EASTERN BLACK RHINOS ‘CRITICALLY ENDANGERED’
Officials with the Kansas City Zoo say they welcomed a critically endangered eastern black rhinoceros calf in the early morning hours on Dec. 31, New Year’s Eve.
The calf and mother, Zuri, are both doing well.
The rhinos’ animal care specialists say that the calf is walking, nursing, and even playing spar with mom.
Zoo officials say Zuri has been a patient and attentive first-time mother. The rhino barn is being kept quiet with limited human interaction to allow mother and calf plenty of time to bond, which is a very important process. Once they’ve had that bonding time, a neonatal exam will be performed in the coming weeks to confirm gender and overall health.
The black rhinoceros gestation period is typically 15-16 months. Throughout her pregnancy, Zuri received weekly ultrasounds and blood hormone monitoring. Zuri’s animal care specialists trained with her in preparation for the regular checkups, so she was able to participate in her own care by patiently standing for the ultrasounds.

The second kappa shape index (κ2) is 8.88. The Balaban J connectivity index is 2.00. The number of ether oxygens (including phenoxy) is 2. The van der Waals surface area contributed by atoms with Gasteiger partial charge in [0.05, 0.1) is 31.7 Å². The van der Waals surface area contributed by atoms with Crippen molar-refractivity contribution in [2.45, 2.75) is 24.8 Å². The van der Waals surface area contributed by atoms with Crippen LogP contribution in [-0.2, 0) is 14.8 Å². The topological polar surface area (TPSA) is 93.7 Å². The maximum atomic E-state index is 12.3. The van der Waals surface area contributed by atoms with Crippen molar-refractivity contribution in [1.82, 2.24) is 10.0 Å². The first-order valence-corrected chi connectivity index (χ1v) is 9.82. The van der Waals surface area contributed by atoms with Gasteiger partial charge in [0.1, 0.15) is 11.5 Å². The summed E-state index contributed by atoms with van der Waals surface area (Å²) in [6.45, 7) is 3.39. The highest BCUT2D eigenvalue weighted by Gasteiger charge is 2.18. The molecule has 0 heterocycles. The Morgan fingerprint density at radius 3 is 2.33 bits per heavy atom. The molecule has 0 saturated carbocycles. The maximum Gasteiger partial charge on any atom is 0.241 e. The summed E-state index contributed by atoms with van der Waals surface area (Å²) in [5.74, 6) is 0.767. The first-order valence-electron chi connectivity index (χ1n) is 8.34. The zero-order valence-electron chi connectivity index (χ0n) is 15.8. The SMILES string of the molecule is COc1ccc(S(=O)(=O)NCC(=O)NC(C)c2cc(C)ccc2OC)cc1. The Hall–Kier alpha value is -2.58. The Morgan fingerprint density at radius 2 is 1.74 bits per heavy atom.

Both Zuri and father, Ruka, arrived in Kansas City from the Oregon Zoo in April 2018 on the recommendation of the Association of Zoos & Aquarium’s Species Survival Plan (SSP).
Zuri, 15, was born at the Cleveland Metroparks Zoo and Ruka, 11, at the Saint Louis Zoo. This is a first calf for both.
Eastern black rhinoceros are listed as critically endangered by the International Union for Conservation of Nature (IUCN). With only about 740 left in the wild, it is the rarest of the three remaining black rhino subspecies and can be found in Kenya, Tanzania, and South Africa.
There are just 53 eastern black rhinos in facilities accredited by the Association of Zoos & Aquariums (AZA), so zoo officials say this arrival is not only exciting for the Kansas City Zoo but is very important for the subspecies as a whole.
The biggest threat to rhinos continues to be poachers who desire the rhinos’ horns. Through its Conservation Fund, the Kansas City Zoo is working with several programs in Africa that are working to stave off poaching and protect these incredible animals.
Zoo officials say in the coming days they will be sharing ongoing updates and photos on the Kansas City Zoo’s social media pages.
And, once the zoo knows the gender, there will be an opportunity for the public to participate in naming the calf.